Alice Kohler shares photos and thoughts on her time in the Xingu river basin in the Brazilian Amazon.
Alice Kohler is a Brazilian photographer who has visited over 20 countries during her career. In Brazil in particular she has travelled into some of the remotest parts of the Amazon basin and spent time with many of the country’s indigenous peoples, including the Araweté, Asurini, Guarani, Kamaiura, Karajá, Kayapo, Kuikuro, Parakanã, Pareci, Xavante and Yawalapiti.
An exhibition of Kohler’s photographs of the Araweté opens in Cusco in neighbouring Peru today, held at a newly-opened Amazon-themed gallery run by Peruvian company Xapiri. Kohler and Xapiri are holding the exhibition out of concern for the impacts on the Araweté and many others of the Belo Monte dam complex – arguably the world’s most well-known hydroelectric power project because of the opposition it has generated – as well as plans by a Canadian-headquartered company, Belo Sun Mining, to develop what would reportedly be Brazil’s biggest open sky gold mine.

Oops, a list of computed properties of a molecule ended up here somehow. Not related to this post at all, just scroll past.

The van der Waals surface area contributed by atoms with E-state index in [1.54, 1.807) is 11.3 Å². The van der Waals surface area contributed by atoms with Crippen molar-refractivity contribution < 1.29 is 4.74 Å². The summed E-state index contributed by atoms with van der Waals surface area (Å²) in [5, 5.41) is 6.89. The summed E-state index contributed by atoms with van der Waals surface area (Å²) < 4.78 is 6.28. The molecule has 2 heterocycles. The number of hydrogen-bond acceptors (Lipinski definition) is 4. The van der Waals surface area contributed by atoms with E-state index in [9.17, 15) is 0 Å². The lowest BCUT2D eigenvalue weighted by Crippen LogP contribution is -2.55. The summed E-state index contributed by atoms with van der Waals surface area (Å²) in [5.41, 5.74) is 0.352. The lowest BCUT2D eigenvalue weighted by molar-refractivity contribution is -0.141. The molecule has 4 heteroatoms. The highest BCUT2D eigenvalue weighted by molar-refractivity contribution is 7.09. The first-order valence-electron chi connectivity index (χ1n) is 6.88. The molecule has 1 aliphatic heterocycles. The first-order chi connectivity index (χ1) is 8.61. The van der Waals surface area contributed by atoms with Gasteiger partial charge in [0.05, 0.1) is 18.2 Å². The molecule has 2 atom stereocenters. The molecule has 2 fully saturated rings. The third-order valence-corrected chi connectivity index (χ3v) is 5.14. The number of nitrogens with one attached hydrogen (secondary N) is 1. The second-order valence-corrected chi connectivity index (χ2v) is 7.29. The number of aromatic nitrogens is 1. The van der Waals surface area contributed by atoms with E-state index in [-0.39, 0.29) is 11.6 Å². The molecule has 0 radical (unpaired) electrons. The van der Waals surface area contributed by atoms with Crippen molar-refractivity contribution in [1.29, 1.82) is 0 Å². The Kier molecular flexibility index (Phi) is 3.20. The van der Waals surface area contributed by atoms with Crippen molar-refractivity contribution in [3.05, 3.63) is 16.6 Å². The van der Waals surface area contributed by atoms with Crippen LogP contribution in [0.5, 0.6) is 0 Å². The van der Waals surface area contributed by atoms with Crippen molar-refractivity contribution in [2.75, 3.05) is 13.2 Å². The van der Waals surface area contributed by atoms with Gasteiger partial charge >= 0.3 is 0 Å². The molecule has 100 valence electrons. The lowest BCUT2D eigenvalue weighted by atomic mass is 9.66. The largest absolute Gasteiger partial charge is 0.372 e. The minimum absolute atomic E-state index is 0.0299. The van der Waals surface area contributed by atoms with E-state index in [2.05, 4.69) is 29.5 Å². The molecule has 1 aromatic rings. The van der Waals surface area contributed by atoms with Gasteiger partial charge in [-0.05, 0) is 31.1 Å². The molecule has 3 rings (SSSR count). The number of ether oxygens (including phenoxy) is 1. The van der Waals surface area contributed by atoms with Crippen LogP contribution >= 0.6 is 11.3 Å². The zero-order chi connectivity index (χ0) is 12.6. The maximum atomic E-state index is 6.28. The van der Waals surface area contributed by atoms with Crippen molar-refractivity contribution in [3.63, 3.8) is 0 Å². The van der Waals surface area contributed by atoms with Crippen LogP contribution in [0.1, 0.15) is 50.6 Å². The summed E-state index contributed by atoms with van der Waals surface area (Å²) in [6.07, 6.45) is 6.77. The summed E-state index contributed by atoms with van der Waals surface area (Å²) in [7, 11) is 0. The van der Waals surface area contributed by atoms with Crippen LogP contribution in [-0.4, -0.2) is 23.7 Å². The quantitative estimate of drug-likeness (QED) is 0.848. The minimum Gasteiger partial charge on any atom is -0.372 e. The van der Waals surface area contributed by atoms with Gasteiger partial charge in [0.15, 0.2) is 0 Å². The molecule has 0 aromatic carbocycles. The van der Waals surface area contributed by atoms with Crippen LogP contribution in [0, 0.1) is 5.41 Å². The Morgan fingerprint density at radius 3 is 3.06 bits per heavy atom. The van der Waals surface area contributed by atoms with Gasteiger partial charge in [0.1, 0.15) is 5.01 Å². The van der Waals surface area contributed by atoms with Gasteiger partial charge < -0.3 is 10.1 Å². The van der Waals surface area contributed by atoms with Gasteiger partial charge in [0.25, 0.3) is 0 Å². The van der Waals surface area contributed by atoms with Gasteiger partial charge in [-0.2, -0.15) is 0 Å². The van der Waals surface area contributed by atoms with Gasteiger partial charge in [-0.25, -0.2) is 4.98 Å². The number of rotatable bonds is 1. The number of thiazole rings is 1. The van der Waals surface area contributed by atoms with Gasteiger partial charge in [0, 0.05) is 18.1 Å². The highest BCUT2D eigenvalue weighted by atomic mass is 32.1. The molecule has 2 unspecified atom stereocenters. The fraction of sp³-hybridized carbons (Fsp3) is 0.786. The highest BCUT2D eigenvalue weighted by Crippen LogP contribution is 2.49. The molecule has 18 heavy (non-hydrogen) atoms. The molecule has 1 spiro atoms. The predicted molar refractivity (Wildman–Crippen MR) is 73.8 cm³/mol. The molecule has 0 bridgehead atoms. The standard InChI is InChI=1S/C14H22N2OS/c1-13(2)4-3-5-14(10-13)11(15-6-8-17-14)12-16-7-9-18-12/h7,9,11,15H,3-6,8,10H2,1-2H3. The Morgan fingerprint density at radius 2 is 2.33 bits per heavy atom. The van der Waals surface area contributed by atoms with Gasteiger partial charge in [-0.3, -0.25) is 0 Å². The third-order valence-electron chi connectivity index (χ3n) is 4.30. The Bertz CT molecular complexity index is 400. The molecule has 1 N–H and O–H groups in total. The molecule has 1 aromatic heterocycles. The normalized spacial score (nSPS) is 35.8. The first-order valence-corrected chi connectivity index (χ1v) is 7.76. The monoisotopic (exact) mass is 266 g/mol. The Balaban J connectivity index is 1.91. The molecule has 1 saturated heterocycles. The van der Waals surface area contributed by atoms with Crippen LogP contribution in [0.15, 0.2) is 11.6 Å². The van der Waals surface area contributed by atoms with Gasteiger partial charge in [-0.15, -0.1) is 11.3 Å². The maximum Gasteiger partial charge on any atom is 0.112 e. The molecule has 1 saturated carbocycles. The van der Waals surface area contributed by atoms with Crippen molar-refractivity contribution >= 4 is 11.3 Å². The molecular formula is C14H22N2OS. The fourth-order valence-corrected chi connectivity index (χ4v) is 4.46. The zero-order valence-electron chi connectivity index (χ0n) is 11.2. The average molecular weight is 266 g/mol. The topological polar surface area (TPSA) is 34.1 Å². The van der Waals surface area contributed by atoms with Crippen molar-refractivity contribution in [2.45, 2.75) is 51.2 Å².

The Araweté, living in the Xingu basin in the state of Pará, established sustained “contact” in the late 1970s after their land was opened up by the so-called TransAmazon Highway – part of the BR-230 – partly funded by the World Bank and Inter-American Development Bank. This led immediately to what Brazilian anthropologist Eduardo Viveiros de Castro called, in an ethnography published in 1986, “demographic catastrophe”, with one third of them dying. Today, population exceeds that of pre-“contact” levels, but Kohler – and others – argue the Araweté are now undergoing “ethnocide.”
By David Hill
FONTE: SERVINDI – https://www.servindi.org/